Sermons

Summary: We pray for and await the peace of Jerusalem

The LORD’s House: an Exposition of the 122nd Psalm

What brings you joy? This is a very personal question which will bring many different answers. For some, it will be the expectant birth of a child or grandchild. For some, it will be having the family together for Thanksgiving or another holiday. For others, it will be a dream house. Some might say that winning the lottery will give them joy. How you answer this question says a lot about you. In the text this morning, we will see what brings the Psalmist joy. Turn now to the 122nd Psalm.

This psalm is one of a collection of fifteen psalms which are grouped together and titled the “Songs of Ascents.” They were sung and chanted by people coming up to Jerusalem to worship. They seem to have been written by different people at different times and collected together by common themes. This one is said to be a Psalm of David as well. This is disputed, but in the absence of proof to the contrary, this should be accepted. The attribution of author is sometimes vital. For example, Jesus calls David the author of the 110th Psalm, and His exegesis of it would make no sense otherwise. Here, it isn’t as important, although David was certainly one who rejoiced to come up to Jerusalem.

The city of Jerusalem is an ancient city. Its name means “Foundation of Peace.” Melchizedek was called the Prince of Salem, which is probably Jerusalem. It was held by the Jebusites until the time of David who took it and made it the capital of the unified tribes of Israel. Its walls and natural defenses made it a refuge to people in the time of war. Later Jerusalem had 12 gates for people to enter.

The Temple in Jerusalem did not exist in the days of David. Instead, the Ark of the Testimony was placed in a tent. David tried to bring the ark into Jerusalem in an ox cart, but when Uzziah the driver touched it to stabilize the Ark when the oxen stumbled, he was struck dead. The Ark should have been carried on the shoulders of the Levites. As a result, the Ark was left outside the city in the threshing floor or Ornan the Jebusite. Later on the Ark of the Covenant would be brought into the city by the Levites, with David dancing for joy before the LORD. But there was no permanent home for this Ark, which represented the presence of Yahweh. David wanted to build the LORD a house, but was prevented because he had shed so much blood. One cannot establish the House of the LORD in the city of Peace with blood on one’s hands. Solomon, whose name means “peace” built the Temple in Jerusalem instead.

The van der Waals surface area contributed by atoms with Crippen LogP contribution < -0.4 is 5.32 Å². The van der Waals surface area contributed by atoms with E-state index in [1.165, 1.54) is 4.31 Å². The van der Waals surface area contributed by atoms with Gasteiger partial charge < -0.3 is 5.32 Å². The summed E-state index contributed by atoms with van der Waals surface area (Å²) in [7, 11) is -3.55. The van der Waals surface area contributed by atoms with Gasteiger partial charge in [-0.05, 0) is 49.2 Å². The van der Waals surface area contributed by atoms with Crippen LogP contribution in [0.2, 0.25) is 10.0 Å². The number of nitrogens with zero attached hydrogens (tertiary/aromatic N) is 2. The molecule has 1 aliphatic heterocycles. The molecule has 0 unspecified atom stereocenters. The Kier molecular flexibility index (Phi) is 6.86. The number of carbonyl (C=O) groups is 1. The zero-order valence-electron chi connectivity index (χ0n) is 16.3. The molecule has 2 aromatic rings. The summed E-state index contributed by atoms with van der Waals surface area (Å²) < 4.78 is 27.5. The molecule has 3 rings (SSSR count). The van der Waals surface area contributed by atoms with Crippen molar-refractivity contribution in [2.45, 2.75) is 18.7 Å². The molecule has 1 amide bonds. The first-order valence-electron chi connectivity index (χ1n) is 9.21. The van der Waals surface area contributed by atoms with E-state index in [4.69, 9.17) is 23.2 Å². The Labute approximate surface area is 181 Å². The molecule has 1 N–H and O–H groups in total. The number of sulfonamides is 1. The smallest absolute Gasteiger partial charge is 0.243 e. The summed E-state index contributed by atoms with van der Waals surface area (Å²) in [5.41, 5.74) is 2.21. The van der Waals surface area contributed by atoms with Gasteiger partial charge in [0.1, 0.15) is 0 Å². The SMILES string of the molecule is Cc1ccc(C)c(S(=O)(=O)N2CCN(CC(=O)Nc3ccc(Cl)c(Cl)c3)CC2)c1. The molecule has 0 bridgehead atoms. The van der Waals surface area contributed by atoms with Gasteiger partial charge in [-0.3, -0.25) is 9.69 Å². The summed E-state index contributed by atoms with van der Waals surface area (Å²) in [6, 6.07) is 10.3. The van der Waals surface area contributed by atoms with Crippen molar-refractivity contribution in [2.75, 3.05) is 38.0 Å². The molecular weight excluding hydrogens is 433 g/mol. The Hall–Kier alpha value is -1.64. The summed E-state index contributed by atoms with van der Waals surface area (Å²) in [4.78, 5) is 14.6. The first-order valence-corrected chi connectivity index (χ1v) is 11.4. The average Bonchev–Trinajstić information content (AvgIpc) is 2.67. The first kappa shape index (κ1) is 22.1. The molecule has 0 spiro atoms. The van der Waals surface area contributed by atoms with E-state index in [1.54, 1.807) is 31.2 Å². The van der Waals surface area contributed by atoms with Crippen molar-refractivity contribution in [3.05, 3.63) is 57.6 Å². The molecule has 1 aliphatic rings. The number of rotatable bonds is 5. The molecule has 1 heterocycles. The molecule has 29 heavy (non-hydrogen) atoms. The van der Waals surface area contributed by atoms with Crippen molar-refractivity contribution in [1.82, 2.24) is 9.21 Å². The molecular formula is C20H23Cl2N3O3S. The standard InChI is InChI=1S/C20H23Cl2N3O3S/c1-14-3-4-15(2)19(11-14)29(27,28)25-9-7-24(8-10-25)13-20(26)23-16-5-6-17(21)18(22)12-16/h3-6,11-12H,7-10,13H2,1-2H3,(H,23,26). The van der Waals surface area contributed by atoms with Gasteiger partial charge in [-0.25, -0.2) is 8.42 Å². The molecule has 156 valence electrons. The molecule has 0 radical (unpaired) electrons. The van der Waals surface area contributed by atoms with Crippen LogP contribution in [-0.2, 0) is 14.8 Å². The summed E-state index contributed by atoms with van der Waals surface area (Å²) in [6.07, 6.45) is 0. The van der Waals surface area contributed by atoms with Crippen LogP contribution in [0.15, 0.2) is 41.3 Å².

David would certainly have agreed with the sentiment of the psalm. He took great joy in coming up to the LORD’s house. This was more than just climbing the hill into Jerusalem. Pilgrims from all over the world who would come to Jerusalem always went up to Jerusalem, even if the elevation of their home was higher than Jerusalem. As far as a mountain is concerned, nearby place like Mt. Hermon are much higher. But there is a moral quality in going up to Jerusalem. There was the uplift of the soul as well.

Whenever the psalmist heard the words: “Let us go into the house of the LORD, he was full of joy. Notice here the “us.” The worship of Yahweh was not just a personal encounter. “Our feet shall stand within thy gates, O Jerusalem.” The LORD is not Lord of one, but of a people. It is a time of joy when God’s people come together into the house of the LORD for worship. He talks about all the tribes coming up together into Jerusalem to the Ark of the Testimony. Jerusalem was the place God chose in Israel for His people to come to worship. Yahweh is at the center of Jerusalem, and Jerusalem is at the center of Istael’s identity as a people. The city is said to be compacted together, which seems to imply that the city was laid out in an orderly fashion. This reflects the unity of Israel and the orderliness of their God. Everything was in its proper place.

Even the thrones of judgment were arranged in an orderly fashion. Justice was usually administered at the gates of the city, so judges were placed at these locations to see that justice was fairly administered. There can be no peace without justice. It is justice which makes society possible. This is not the substitution of our concept of righteousness for God’s, however. Inside the Ark of the Testimony were the tablets of the Law, God’s Law written by His own fingers. It is this justice that needs to be established.

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